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Bishops say despite violence, Ukraine's election must proceed
Catholic News Service photo
A worker at the election commission headquarters in Donetsk, Ukraine, arranges referendum materials May 8. Ukrainian Catholic bishops said the country's planned May 25 presidential election must proceed, despite violence designed to derail it. 
Catholic News Service photo
A worker at the election commission headquarters in Donetsk, Ukraine, arranges referendum materials May 8. Ukrainian Catholic bishops said the country's planned May 25 presidential election must proceed, despite violence designed to derail it. 

LVIV, Ukraine — Ukrainian Catholic bishops said their country's May 25 presidential election must proceed, despite any efforts to derail it.

Postponement would threaten "the existence of an independent Ukrainian  state," said a May 5 message from the Synod of Bishops, signed by Ukrainian Catholic Archbishop Sviatoslav Shevchuk of Kiev-Halych.

"It's no secret that many actions in the near future will be aimed at disrupting or postponing the presidential election," said the bishops. "That is why we need more than ever to unite all healthy social forces and institutions. Everyone who lives in the Ukrainian land and cherishes freedom should protect their own state, as well as their right to live in a free and fair Ukraine."

The bishops said the vote would "be held in difficult socio-political circumstances ... occupation of Crimea, continuing external aggression, an unprecedented information war, sabotage and provocations." However, they said the election would "determine our children's future and whether we support the values for which our countrymen in the distant and recent past gave their lives: freedom, justice, dignity and every citizen."

"We urge our church's faithful and all Ukrainian citizens to contribute actively to these crucial elections and take part faithfully in them," the bishops said.

The bishops also asked candidates "to act honestly, transparently and responsibly, not to use loud, empty and deceptive slogans, and offer truthful, practicable and necessary reforms for the moral, social, political and economic renewal of our state. We urge them not to be guided by the interests of foreign states, or by selfish, partisan benefits, but only by the good of their people and care for preserving the independence and integrity of the Ukrainian state."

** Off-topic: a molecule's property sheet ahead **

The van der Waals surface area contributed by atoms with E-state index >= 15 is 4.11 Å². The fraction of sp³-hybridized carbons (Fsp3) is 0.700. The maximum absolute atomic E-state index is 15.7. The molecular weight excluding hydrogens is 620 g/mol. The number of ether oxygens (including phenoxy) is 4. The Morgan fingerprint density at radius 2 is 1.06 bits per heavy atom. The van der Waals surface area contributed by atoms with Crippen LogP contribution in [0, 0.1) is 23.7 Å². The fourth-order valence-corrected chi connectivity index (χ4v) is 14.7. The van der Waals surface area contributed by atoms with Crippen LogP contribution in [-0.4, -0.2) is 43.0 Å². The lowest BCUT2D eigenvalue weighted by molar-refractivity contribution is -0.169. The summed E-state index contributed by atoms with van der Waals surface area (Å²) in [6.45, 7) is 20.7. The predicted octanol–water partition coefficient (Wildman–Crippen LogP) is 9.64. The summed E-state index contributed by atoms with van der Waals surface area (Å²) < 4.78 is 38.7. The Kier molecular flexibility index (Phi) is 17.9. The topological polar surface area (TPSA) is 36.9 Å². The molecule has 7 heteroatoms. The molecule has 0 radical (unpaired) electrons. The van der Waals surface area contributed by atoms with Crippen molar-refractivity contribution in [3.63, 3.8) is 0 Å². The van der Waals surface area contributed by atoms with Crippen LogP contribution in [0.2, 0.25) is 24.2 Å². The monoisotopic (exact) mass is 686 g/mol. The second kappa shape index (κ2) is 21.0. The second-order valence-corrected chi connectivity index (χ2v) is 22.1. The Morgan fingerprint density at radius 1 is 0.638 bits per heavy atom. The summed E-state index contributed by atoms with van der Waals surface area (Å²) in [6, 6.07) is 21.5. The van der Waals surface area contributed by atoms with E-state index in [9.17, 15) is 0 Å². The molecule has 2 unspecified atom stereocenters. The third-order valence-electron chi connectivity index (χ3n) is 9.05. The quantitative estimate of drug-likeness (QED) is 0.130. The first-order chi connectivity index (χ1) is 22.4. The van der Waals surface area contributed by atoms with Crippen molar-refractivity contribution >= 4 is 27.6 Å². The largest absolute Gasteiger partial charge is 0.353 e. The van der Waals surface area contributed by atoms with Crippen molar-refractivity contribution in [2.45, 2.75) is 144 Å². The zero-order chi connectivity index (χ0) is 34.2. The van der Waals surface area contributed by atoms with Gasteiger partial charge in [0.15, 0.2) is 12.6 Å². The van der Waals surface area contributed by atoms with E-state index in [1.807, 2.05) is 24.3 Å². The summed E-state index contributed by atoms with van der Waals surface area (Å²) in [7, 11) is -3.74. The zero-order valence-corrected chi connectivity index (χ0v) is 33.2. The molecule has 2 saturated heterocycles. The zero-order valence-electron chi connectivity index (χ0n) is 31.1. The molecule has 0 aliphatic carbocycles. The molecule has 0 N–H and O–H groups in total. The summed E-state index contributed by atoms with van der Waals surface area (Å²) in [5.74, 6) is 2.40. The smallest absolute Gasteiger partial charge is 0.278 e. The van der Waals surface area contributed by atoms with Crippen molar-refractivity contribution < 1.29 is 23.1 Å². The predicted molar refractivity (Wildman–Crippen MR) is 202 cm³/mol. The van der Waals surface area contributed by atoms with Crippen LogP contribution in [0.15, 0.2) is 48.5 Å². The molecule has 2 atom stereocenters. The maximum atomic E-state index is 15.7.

The letter was published as pro-Russian activists continued to battle government forces in eastern Ukraine amid attempts to regain buildings and installations in Luhansk, Donetsk and other regions.

In Odessa May 2, 46 people were killed and hundreds injured in clashes between pro-Ukrainian and pro-Russian militants.

In a May 4 pastoral letter to local churches, Bishop Bronislaw Bernacki of Odessa-Simferopol said Odessa had "become a battlefield," as "aggression mounts and clashes become more frequent."

The bishop added that the violence "clearly showed forces from outside the city and outside Ukraine stand behind the clashes," and appealed for Masses to commemorate "all victims, irrespective of which side of the conflict the dead stood on."

"Looking at those killed and seeing the suffering of the many wounded, I urge all Christians, whatever their denominational affiliation, to a common and unceasing prayer for peace," the bishop said.

"I also appeal to all political forces in the country and abroad to intensify efforts to ensure peace in Ukraine and halt the escalation of violence. I ask the international community to step up political and economic pressure on those who are backing violence, paying the provocateurs and separatists, and supplying them with weapons."

Russian President Vladimir Putin said May 7 he was withdrawing Russian forces from the Ukrainian border, and he urged pro-Russian activists to delay a planned May 11 referendum on autonomy.

He added that Ukraine's presidential election would be a move "in the right direction," despite previous Russian insistence that conditions were too unstable.





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